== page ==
We have all eaten honey, and several of us supplement our diets by eating valuable bee byproducts like bee pollen. But, there are numerous unique varieties of bees; which ones make honey, and what do other kinds of bees do?
There are about 25,000 identified species of bee global (about 4,000 in america), all of which are classified under the superfamily Apoidea. These are divided into nine households, four of which are very small with respect to numbers of species.
We are most familiar with just one family of bee, Apidae, including honey and bumblebees. Honey bees, of course, create honey; those are social bees that live in colonies of 50,000 to 60,000 workers, 300 drones, and usually a single queen. Bee colonies are very complicated in terms of behavior and total function; these bees act for the existence of the colony, and not for individual survival. There are ten broad types of honey worldwide, and a hybrid variety, the Africanized bee, or “killer bee.” The European honey is most commonly maintained by beekeepers, with the goal of harvesting honey and bee byproducts.
Bumblebees can also be in the family Apidae, but bumblebee colonies are much smaller compared to those of honey bees, normally hosting just a couple hundred worker bees. Like honey, bumblebees are excellent pollinators of various flowers; their own bodies are rather furry, trapping pollen easily as the bees move from flower to flower to eat. Bumblebees do actually make honey, similar in texture and flavor to honey from honey bees however greenish-golden in tint in place of the pure gold color of regular honey. Bumblebees make relatively small quantities of honey — their colonies are really small — and it’s tough to harvest, therefore bumblebee honey is generally not found on the market.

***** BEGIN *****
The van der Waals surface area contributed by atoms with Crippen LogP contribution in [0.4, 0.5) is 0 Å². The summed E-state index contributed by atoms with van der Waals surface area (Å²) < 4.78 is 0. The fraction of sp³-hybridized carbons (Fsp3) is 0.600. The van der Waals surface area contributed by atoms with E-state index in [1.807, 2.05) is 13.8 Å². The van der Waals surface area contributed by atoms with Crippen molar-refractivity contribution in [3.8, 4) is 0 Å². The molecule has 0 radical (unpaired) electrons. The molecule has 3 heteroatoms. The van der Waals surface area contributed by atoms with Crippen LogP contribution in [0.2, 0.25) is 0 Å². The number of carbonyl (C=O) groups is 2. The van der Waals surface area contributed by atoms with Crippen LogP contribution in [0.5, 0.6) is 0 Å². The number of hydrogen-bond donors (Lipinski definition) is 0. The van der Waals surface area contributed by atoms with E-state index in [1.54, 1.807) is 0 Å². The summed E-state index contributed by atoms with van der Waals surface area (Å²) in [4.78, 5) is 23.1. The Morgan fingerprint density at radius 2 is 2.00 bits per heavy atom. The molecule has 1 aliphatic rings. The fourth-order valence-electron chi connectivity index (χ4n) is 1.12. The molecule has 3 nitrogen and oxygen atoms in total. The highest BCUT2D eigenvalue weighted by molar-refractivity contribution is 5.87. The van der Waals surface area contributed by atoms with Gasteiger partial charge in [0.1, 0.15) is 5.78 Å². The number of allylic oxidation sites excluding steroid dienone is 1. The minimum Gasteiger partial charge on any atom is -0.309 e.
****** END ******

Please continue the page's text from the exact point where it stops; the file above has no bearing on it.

There are yet more members of this Apidae household, solitary rather than colonizing. Digger bees frequently nest in close proximity to one another, giving the appearance of a colony, but every female is behaving independently, collecting and protecting pollen for her youth. These bees are nonaggressive and will not sting unless they’re trapped in clothing. Carpenter bees, on the other hand, nest in older wood; like digger bees, they are solitary, but often nest in close proximity to each other.
Leafcutter bees and mason bees are members of the Megachilidae family; they’re solitary, with leafcutters making nests in hollow plant stems and ready holes in timber and mason bees nesting in old mortar and assorted crevices. A number of these solitary bees are increasingly being reared commercially available for pollination purposes, particularly as honey bee populations around the world are dwindling for unexplained reasons.
Mining bees belong to the Andrenidae household; this family comprises of tens of thousands of species across the world. Moreover solitary, mining bees excavate cells and tunnels underground in which to rear their young; their tunnels are often visible as small mounds from the ground, akin to worm casts. A nest may include a primary tunnel with five or six branches each comprising an egg cell. Mining bees prefer sandy soil. They don’t cause any harm to a garden, and ought to be welcomed as effective pollinators.
Bees of the Halictidae family tend to be called “sweat bees” because they are drawn by sweat; females may give a minor sting if trapped. These nest in the ground or in timber, and they are social, though their caste system differs from that of honey or bumblebees. Along with the Colletidae family contains plasterer bees, so called because they smooth the walls of their nest cells using secretions that dry to some lining including cellophane. All these are solitary bees, located largely in Australia and South America.
Four other bee families — Melittidae, Meganomiidae, Dasypodaidae, and Stenotritidae — are extremely small in many species; these rare are found in Africa or Australia.
Bees are much more varied in type and behavior than would initially appear. You are most likely to encounter honey bees and bumblebees, but most all bees are effective pollinators, Bird Control, and as such a valuable link in our global ecosystem.